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More PCB contamination: Portland becomes 7th city to sue Monsanto

portland sues monsanto

Another lawsuit was filed against Monsanto. This time, the plaintiff is the city of Portland.

Portland, Oregon is suing Monsanto over contaminating the city’s waterways with polychlorinated biphenyls (PCBs), a highly toxic group of chemicals that endangers human health and the environment.

Portland City Council unanimously passed a resolution Wednesday authorizing city attorney Tracy Reeve to sue the biotech giant.

“Portland’s elected officials are committed to holding Monsanto accountable for its apparent decision to favor profits over ecological and human health,” Reeve said in a statement. “Monsanto profited from selling PCBs for decades and needs to take responsibility for cleaning up after the mess it created.”

Portland is now the seventh West Coast city to sue Monsanto over PCB contamination, joining Seattle, Spokane, Berkeley, San Diego, San Jose and Oakland.

According to a statement from the plaintiff’s law firm Gomez Trial Attorneys, Portland has spent and will continue to spend significant public funds to investigate and clean up PCB contamination in the Willamette River and Columbia Slough. The chemical is also one of the main targets of the massive Portland Harbor Superfund cleanup project.

The city has spent more than $1 billion cleaning up the Willamette, Portland mayor Charlie Hales told OPB.

“The citizens of Portland dug deep in order to pay for cleaning up our mess, and other businesses should be held to that standard,” Hales added.

As EcoWatch mentioned recently, PCBs were once used to insulate electronics decades ago. Before switching operations to agriculture, Monsanto was the sole manufacturer of the compound, raking a reported $22 million in business a year.

The law firm said that Monsanto manufactured more than 1 billion pounds of PCBs between the 1930s and the 1970s, adding that Monsanto’s own documents show that it continued to sell PCBs long after it allegedly knew of the dangers they presented to human health and the natural environment.

The U.S. Environmental Protection Agency (EPA) banned PCBs in 1979, due to its link to birth defects and cancer in laboratory animals. PCBs can also have adverse skin and liver effects in humans. PCBs linger in the environment for many decades.

The EPA estimates that 150 million pounds of the chemicals are dispersed throughout the environment, including air and water supplies; an additional 290 million pounds are located in landfills in this country.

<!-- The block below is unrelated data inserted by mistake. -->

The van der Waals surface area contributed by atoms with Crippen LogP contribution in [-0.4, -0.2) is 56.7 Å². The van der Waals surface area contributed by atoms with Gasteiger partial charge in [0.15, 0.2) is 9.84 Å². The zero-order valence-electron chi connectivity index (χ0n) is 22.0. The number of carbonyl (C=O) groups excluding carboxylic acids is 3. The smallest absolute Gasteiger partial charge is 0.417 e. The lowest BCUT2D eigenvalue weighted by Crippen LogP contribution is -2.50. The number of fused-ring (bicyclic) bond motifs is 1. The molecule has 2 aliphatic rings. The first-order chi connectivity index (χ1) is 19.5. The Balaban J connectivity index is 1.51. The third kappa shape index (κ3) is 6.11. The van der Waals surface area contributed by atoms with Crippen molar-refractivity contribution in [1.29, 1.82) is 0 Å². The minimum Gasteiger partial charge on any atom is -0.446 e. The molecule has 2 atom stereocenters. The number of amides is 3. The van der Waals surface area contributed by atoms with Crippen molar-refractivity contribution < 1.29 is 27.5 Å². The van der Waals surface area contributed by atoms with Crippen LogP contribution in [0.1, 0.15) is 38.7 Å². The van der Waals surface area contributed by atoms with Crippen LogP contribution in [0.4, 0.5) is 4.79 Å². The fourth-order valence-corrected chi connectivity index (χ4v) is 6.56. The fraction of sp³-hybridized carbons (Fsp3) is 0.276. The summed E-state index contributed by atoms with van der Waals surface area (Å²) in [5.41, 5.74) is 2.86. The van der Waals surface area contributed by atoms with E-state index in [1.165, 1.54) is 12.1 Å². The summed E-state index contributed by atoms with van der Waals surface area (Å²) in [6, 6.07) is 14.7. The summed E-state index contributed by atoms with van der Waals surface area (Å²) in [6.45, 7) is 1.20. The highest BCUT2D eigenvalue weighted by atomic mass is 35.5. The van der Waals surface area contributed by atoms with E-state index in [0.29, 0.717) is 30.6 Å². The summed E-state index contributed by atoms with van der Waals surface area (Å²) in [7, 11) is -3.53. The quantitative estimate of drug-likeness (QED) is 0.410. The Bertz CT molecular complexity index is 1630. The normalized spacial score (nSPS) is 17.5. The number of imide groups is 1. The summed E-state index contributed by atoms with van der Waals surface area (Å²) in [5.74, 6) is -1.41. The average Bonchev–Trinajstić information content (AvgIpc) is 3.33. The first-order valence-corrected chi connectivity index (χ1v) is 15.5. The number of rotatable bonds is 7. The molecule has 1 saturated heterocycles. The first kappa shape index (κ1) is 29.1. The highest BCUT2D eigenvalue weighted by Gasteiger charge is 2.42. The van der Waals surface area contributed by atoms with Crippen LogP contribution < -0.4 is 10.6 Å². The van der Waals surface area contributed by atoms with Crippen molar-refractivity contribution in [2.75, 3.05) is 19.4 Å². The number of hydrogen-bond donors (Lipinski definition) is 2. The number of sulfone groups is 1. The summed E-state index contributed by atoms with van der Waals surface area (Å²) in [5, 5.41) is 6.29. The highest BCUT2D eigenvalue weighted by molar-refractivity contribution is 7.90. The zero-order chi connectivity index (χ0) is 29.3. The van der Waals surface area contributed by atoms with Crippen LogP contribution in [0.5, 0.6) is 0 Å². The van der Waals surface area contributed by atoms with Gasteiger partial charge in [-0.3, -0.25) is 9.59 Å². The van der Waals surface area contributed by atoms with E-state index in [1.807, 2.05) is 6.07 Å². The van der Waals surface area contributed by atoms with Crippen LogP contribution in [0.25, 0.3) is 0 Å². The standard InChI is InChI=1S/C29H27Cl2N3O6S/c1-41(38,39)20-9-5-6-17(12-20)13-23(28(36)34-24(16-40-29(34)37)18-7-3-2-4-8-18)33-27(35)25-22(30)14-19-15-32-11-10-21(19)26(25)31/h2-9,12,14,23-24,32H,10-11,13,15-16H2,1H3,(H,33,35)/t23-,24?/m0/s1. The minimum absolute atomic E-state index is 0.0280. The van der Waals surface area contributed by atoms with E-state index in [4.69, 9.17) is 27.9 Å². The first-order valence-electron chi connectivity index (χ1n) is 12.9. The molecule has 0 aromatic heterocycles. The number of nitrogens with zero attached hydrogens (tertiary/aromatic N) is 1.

Monsanto stopped production of PCBs in 1977 over human health and environmental concerns. The St. Louis-based company released a statement following Portland’s move:

We are reviewing the lawsuit and its allegations. However, Monsanto is not responsible for the costs alleged in this matter. Monsanto today, and for the last decade, has been focused solely on agriculture, but we share a name with a company that dates back to 1901.

That company manufactured and sold PCBs that at the time were a lawful and useful product that were then incorporated by third parties into other useful products. Various municipalities built landfills on their bays and operated them for decades to deposit city waste and PCB-containing products into those waterfront landfills. Manufacturing and industrial facilities also operated in these areas, contributing to PCBs in the general area. If the third-party disposal or municipal disposal practices of the past have led four decades later to the state’s development of lawful limits on future PCB discharges into various bays and rivers through storm water, then those third parties and municipal landfill operators bear responsibility for these additional costs.

The seven cities suing Monsanto each filed separate lawsuits against Monsanto in federal court, but will be represented by the same two law firms, California-based Gomez Trial Lawyers and Texas-based Baron & Budd. According to the Portland Tribune, the firms plan to file a motion March 31 in a federal court in Santa Barbara, California, to ask that one judge handle all seven cases.


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